The share price for WestJet (TSX:WJA) may be heading south but that could mean a nice buying opportunity is on the runway, says portfolio manager Ryan Bushell of Newhaven Asset Management.
Bushell says that even with the air travel sector doing well at the moment, Canada’s number two airline may have to deal with a few nagging issues before investors are willing to jump back on board.
Shares of Canadian airline WestJet have fallen sharply in trading today in reaction to the company’s first quarter financial report, which showed a drop in profit from a year ago even as revenues came in higher. The company reported earnings of $37.2 million or 32 cents per diluted share, down from $46.7 million or 40 cents per diluted share over Q1/17. Revenue for the quarter was $1.19 billion, up from $1.11 billion over the same quarter last year.
WestJet saw a bump in capacity of 4.3 per cent, along with a revenue passenger miles increase of 6.5 per cent. Management put part of the blame for the lower profit on rising fuel costs, which increased 14.1 per cent compared to Q1/17.
“Even though winter 2018 brought many operational challenges, we successfully achieved record load factors and increased revenue by 6.9 per cent on a capacity increase of 4.3 per cent,” Ed Sims, WestJet President and CEO in a press release. “I want to thank every individual WestJetter for rising to the challenge through a very difficult operating quarter. Nonetheless, the quarter saw net earnings and margin decline as we continue to invest in the strategy laid out at Investor Day, in a higher fuel environment. We remain laser-focused on strategic execution to ensure we drive shareholder returns.”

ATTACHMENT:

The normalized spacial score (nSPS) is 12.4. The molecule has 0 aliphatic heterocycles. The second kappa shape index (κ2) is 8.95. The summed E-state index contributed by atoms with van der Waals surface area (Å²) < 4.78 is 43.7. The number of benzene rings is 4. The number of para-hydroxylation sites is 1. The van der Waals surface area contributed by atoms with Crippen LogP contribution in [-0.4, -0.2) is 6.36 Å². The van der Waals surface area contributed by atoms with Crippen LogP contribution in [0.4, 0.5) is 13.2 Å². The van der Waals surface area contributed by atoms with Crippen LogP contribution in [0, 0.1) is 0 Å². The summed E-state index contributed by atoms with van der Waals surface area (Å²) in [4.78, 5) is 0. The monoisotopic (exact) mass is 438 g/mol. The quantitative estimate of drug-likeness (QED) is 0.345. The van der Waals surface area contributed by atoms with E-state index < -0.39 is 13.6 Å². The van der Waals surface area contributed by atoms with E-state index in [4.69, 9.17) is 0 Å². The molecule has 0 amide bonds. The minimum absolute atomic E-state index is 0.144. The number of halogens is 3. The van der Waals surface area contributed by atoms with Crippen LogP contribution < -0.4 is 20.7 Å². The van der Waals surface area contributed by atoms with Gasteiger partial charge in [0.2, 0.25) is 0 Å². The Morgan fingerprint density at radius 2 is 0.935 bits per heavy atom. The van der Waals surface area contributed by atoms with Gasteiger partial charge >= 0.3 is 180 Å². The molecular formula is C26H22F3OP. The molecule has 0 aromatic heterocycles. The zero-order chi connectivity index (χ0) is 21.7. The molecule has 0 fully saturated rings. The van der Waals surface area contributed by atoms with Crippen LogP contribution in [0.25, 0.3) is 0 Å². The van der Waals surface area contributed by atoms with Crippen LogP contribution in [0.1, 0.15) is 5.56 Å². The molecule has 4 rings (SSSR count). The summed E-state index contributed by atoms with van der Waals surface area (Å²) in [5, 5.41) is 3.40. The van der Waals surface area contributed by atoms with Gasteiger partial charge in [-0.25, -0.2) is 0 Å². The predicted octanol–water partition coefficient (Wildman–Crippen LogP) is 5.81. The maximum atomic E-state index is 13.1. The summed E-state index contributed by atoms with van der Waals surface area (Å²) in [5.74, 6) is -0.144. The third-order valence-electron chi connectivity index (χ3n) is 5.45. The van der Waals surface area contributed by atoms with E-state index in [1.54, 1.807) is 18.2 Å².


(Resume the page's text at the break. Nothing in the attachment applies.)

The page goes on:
Bushell claims that even though WestJet consistently posts strong financials, the company is currently dogged by issues such as a strike by its pilot’s union and the unexpected retirement of CEO Gregg Saretsky.
“[WestJet’s stock] is starting to look more attractive,” Bushell said to BNN Bloomberg Monday. “There’s obviously a lot of uncertainty swirling around the company. The pilots, the new CEO, the discount carrier and so on.”
“The company broadly runs a very clean financial ship and it always has and that’s nice to see, especially in the airline industry which has been pretty boom/bust,” he says.
After years of languishing, WestJet competitor Air Canada’s (TSX:AC) share price has been trending upwards since early 2016 when the stock sold for as low as $6.81. This March, AC hit a record high of $29.11, while WestJet’s stock has been up and down since 2016.
“I just can’t get excited about it either way, it’s kind of in the middle of its long-term trading range. If it dipped down into the high teens or even into the mid-teens, I think that’s where it looks a little more attractive, but at these prices, I’m just kind of lukewarm on it,” says Bushell.